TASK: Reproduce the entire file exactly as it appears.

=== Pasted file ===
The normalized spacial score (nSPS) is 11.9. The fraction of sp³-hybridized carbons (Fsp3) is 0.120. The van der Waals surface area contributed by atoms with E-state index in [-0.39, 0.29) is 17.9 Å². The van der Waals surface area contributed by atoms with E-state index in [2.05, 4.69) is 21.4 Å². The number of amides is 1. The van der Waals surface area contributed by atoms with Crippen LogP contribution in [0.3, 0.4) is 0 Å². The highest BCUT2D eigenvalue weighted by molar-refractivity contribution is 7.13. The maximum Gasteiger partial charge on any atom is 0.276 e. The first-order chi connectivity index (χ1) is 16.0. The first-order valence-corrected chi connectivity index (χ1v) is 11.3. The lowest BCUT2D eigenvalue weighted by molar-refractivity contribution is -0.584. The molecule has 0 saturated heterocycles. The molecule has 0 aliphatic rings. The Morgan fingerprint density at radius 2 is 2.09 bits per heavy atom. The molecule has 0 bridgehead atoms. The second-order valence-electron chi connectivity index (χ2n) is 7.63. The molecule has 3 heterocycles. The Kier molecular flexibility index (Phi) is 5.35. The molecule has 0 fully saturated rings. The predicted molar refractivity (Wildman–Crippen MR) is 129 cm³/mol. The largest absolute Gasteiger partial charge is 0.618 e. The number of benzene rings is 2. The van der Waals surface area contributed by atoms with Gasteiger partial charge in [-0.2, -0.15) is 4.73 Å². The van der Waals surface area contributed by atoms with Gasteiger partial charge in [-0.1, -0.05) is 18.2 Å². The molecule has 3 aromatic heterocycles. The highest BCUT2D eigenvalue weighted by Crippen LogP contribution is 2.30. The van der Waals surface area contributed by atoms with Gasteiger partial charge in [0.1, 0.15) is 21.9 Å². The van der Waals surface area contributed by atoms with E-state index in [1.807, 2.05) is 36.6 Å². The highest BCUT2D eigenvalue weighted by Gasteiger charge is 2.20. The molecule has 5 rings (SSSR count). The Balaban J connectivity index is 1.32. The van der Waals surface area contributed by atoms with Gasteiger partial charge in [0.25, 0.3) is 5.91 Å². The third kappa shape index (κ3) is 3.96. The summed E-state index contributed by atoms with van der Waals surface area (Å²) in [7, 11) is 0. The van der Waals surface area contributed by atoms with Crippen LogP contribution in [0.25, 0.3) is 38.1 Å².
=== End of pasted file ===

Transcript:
The normalized spacial score (nSPS) is 11.9. The fraction of sp³-hybridized carbons (Fsp3) is 0.120. The van der Waals surface area contributed by atoms with E-state index in [-0.39, 0.29) is 17.9 Å². The van der Waals surface area contributed by atoms with E-state index in [2.05, 4.69) is 21.4 Å². The number of amides is 1. The van der Waals surface area contributed by atoms with Crippen LogP contribution in [0.3, 0.4) is 0 Å². The highest BCUT2D eigenvalue weighted by molar-refractivity contribution is 7.13. The maximum Gasteiger partial charge on any atom is 0.276 e. The first-order chi connectivity index (χ1) is 16.0. The first-order valence-corrected chi connectivity index (χ1v) is 11.3. The lowest BCUT2D eigenvalue weighted by molar-refractivity contribution is -0.584. The molecule has 0 saturated heterocycles. The molecule has 0 aliphatic rings. The Morgan fingerprint density at radius 2 is 2.09 bits per heavy atom. The molecule has 0 bridgehead atoms. The second-order valence-electron chi connectivity index (χ2n) is 7.63. The molecule has 3 heterocycles. The Kier molecular flexibility index (Phi) is 5.35. The molecule has 0 fully saturated rings. The predicted molar refractivity (Wildman–Crippen MR) is 129 cm³/mol. The largest absolute Gasteiger partial charge is 0.618 e. The number of benzene rings is 2. The van der Waals surface area contributed by atoms with Gasteiger partial charge in [-0.2, -0.15) is 4.73 Å². The van der Waals surface area contributed by atoms with Gasteiger partial charge in [-0.1, -0.05) is 18.2 Å². The molecule has 3 aromatic heterocycles. The highest BCUT2D eigenvalue weighted by Crippen LogP contribution is 2.30. The van der Waals surface area contributed by atoms with Gasteiger partial charge in [0.1, 0.15) is 21.9 Å². The van der Waals surface area contributed by atoms with E-state index in [1.807, 2.05) is 36.6 Å². The highest BCUT2D eigenvalue weighted by Gasteiger charge is 2.20. The molecule has 5 rings (SSSR count). The Balaban J connectivity index is 1.32. The van der Waals surface area contributed by atoms with Gasteiger partial charge in [0.25, 0.3) is 5.91 Å². The third kappa shape index (κ3) is 3.96. The summed E-state index contributed by atoms with van der Waals surface area (Å²) in [7, 11) is 0. The van der Waals surface area contributed by atoms with Crippen LogP contribution in [0.25, 0.3) is 38.1 Å².